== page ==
2012-03-15 20:38:21Friss-Christensen and the solar cycle length and Global warming
Klaus Flemløse






Under develeopemt -  text will follow soon



Stauning.P(2011): Solaractivity-climate relations: A different approach. J.Atm.Solar-Terr.Phys. 73 p. 1999-1012.

Laut. Peter(2003):Solar activity and terrestrial climate: an analysis of some purported correlations. J.Atmos.Solar-Terr.Phys 65,  801– 812

Friss-Christensen, E. Lassen (1991): Length of the Solar Cycle: An indicator of Solar  Activity Closely Associated with Climate, Science, New Series, Vol.254,No5032.(Nov.1,11991),pp.698-700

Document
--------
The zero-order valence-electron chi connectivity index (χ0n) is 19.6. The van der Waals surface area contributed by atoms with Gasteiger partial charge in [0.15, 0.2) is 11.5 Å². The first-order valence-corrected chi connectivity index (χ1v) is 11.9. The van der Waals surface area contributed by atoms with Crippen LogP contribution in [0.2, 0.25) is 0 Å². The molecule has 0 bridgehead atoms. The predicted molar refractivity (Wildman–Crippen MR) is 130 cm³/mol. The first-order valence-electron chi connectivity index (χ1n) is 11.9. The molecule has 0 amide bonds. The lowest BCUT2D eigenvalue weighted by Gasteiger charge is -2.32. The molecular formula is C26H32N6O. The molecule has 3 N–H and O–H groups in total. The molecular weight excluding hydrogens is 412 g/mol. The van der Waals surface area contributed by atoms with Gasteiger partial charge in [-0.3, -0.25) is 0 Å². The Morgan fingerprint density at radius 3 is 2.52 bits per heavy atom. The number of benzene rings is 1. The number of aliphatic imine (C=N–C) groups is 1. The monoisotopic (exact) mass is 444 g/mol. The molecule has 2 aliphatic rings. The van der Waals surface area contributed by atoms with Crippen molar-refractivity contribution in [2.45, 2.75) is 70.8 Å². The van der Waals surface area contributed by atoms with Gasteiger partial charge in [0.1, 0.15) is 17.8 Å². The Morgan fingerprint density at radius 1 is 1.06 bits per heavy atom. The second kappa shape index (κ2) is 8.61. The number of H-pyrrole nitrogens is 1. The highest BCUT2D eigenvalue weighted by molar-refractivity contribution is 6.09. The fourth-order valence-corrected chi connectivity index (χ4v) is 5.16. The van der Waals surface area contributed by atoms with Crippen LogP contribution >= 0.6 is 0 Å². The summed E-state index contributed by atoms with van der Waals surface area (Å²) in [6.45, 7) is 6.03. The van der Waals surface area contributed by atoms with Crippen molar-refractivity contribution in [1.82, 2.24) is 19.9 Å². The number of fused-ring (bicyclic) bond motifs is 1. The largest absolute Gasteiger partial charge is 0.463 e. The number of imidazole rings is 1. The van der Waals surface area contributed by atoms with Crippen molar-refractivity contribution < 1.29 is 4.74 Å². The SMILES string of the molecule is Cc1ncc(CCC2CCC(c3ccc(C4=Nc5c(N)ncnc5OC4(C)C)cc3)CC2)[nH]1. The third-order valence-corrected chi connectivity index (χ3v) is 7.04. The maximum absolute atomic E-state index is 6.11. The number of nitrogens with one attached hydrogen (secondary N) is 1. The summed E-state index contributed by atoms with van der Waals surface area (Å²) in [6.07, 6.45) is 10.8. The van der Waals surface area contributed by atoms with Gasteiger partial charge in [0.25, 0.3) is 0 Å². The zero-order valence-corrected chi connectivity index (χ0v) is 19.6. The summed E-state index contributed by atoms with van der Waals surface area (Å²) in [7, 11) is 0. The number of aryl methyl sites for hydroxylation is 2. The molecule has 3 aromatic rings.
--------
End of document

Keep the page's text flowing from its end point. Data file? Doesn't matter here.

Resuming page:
2012-03-15 22:06:14
Ari Jokimäki


In case you need them, here are some references on the issue.

2012-03-16 08:05:40
John Cook


Klaus, great spot re the Stauning paper, valuable addition to SkS. This post needs the actual figures from the paper displayed in the post - that picture is worth 1000 words.

However, the bit about Svensmark filing for scientific misconduct seems out-of-place and unnecessary, I'd strike that paragraph. Ditto for the speculationg about Friis-Christensen - it's not up to SkS to speculate whether F-C has followed up his own work. I'm also uncomfortable about Jekyll/Hyde metaphor & comments on his staff - it makes the science personal and drowns out the important science in Stauning's paper.

2012-03-16 09:00:22E. Friis-Christensen et al about solar cycle length and global warming - declawed version
Klaus Flemløse